Glomus Jugulare Tumor Presentation and Management: A Case Study

Mark C. Coles

Disclosures

J Neurosci Nurs. 2004;36(4) 

In This Article

Surgery

Surgical principles include isolation of the lesion to increase the likelihood of complete resection and to lessen blood loss. Technique is modified based on anatomical variation and the extent of intracranial and/or intracervical involvement.

On the day of surgery, the patient underwent an MRI/MRV scan (see Fig 4) with fiducial placement for utilization of the image-guided neuronavigation system. A CT scan of the bases occiput was also obtained. Following routine prepping, positioning, and registration, a classic curvilinear left posterior fossa incision was made. Following extensive stripping and retraction of occipital and cervical paraspinal muscles, a modified radical mastoidectomy was performed with skeletonization of the sigmoid sinus and amputation of the mastoid tip. The bony facial nerve canal was left intact with intraoperative monitoring of the facial and lower cranial nerves. With further extensive meticulous drilling while a 360-degree exposure was being attempted, moderate bleeding occurred following a tear of the transverse sinus, necessitating proximal jugular vein ligation. Using microsurgical technique with 5-mm, 4-mm, and 2-mm diamond burrs with copious irrigation to follow the course of the sigmoid sinus to the jugular foramen, the ninth and tenth nerves were partially visualized posterior and medial to the jugular bulb. The dura overlying the cerebellum was tense, and upon incision, mannitol was given and the craniectomy extended due to significant edema, subsequently controlled. With lifting of the cerebellar hemisphere from its bed, no intradural, intracranial tumor extension was noted and the VII and VIII nerves were identified as well as IX and X. Following satisfactory exposure and with control of bleeding, the tumor was approached from inside the jugular foramen and total removal was thought to be achieved with preservation of the IX and X nerves with the exception of a thin strand of IX. At no time was the facial nerve manipulated. The dural defect was covered and the wound closed in four layers. No spinal fluid leak was appreciated and no lumbar drain was placed.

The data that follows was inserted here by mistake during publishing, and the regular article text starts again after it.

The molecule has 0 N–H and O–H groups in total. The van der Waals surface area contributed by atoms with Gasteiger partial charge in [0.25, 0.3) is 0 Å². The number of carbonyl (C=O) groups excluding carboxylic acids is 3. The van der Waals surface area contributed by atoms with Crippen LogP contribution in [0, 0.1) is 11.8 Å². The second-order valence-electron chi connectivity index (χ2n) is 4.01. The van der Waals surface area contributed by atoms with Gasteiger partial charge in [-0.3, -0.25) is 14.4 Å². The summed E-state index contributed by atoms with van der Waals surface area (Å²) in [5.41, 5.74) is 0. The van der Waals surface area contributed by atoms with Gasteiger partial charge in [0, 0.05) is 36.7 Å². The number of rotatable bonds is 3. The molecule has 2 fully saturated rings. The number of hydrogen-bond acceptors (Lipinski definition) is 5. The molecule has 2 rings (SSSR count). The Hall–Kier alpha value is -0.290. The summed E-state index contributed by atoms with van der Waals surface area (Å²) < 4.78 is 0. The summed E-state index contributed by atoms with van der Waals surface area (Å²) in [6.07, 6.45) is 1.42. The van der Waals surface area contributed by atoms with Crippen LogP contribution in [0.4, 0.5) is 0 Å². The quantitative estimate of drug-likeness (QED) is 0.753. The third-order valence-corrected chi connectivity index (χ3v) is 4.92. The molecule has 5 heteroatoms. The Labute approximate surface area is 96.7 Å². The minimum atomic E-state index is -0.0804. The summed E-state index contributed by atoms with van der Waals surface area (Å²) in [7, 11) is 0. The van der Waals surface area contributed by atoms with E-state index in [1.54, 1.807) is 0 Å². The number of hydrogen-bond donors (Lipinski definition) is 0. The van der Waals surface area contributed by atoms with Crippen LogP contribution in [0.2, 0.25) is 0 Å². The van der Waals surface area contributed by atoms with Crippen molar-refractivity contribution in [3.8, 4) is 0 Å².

Preoperative MR venogram demonstrating patient contralateral jugular vein and reduced ipsilateral flow due to compression by tumor

The most common problems following surgery involve worsening of lower cranial nerve dysfunction. Although large tumors may also manifest brain stem involvement, vocal cord paralysis with increased aspiration risk is a more common concern and may necessitate tracheotomy and/or gastrostomy tube. Hemorrhage, cerebrospinal fluid (CSF) leak, infection, meningitis, and catecholamine crisis may all result. Excessive catecholamine release is primarily an intraoperative complication due to manipulation but may also result from postoperative edema. CSF leak is managed by lumbar drainage often placed prophylactically during surgery. Infection may develop in the internal or external auditory canal with risk of progression to osteomyelitis of the temporal bone. Antibiotic prophylaxis is recommended. Stroke may occur secondary to carotid artery thrombus while pulmonary embolism due to clot or air is a potential risk with jugular resection. The facial nerve is particularly sensitive, and every effort must be made to avoid or minimize manipulation. Intraoperative facial nerve monitoring is routinely utilized (Boulos et al., 2000) to verify function should case facial nerve transposition be necessary.

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